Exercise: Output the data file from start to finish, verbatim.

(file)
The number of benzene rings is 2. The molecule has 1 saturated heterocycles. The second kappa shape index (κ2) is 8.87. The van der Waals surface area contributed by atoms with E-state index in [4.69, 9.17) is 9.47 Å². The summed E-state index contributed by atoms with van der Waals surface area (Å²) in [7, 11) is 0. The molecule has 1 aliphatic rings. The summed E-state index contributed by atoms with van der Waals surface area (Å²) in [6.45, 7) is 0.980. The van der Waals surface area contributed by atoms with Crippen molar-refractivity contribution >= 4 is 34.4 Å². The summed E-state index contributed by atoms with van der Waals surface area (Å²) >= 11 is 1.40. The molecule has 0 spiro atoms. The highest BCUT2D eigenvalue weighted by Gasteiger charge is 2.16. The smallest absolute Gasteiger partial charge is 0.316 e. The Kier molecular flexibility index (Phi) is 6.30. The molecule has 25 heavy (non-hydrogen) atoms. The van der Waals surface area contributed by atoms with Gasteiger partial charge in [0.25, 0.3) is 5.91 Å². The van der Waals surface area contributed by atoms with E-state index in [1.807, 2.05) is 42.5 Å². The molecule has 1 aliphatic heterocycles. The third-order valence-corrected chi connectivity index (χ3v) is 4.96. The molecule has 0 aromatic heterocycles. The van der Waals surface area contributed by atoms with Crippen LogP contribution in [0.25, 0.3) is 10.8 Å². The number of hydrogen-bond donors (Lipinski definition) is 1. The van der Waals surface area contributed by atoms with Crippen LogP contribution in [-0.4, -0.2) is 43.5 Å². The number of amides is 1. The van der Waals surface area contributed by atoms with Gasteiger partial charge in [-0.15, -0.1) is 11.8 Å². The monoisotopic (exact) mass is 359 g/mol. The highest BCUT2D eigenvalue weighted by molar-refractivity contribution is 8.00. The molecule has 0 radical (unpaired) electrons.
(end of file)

The number of benzene rings is 2. The molecule has 1 saturated heterocycles. The second kappa shape index (κ2) is 8.87. The van der Waals surface area contributed by atoms with E-state index in [4.69, 9.17) is 9.47 Å². The summed E-state index contributed by atoms with van der Waals surface area (Å²) in [7, 11) is 0. The molecule has 1 aliphatic rings. The summed E-state index contributed by atoms with van der Waals surface area (Å²) in [6.45, 7) is 0.980. The van der Waals surface area contributed by atoms with Crippen molar-refractivity contribution >= 4 is 34.4 Å². The summed E-state index contributed by atoms with van der Waals surface area (Å²) >= 11 is 1.40. The molecule has 0 spiro atoms. The highest BCUT2D eigenvalue weighted by Gasteiger charge is 2.16. The smallest absolute Gasteiger partial charge is 0.316 e. The Kier molecular flexibility index (Phi) is 6.30. The molecule has 25 heavy (non-hydrogen) atoms. The van der Waals surface area contributed by atoms with Gasteiger partial charge in [0.25, 0.3) is 5.91 Å². The van der Waals surface area contributed by atoms with E-state index in [1.807, 2.05) is 42.5 Å². The molecule has 1 aliphatic heterocycles. The third-order valence-corrected chi connectivity index (χ3v) is 4.96. The molecule has 0 aromatic heterocycles. The van der Waals surface area contributed by atoms with Crippen LogP contribution in [0.25, 0.3) is 10.8 Å². The number of hydrogen-bond donors (Lipinski definition) is 1. The van der Waals surface area contributed by atoms with Crippen LogP contribution in [-0.4, -0.2) is 43.5 Å². The number of amides is 1. The van der Waals surface area contributed by atoms with Gasteiger partial charge in [-0.15, -0.1) is 11.8 Å². The monoisotopic (exact) mass is 359 g/mol. The highest BCUT2D eigenvalue weighted by molar-refractivity contribution is 8.00. The molecule has 0 radical (unpaired) electrons.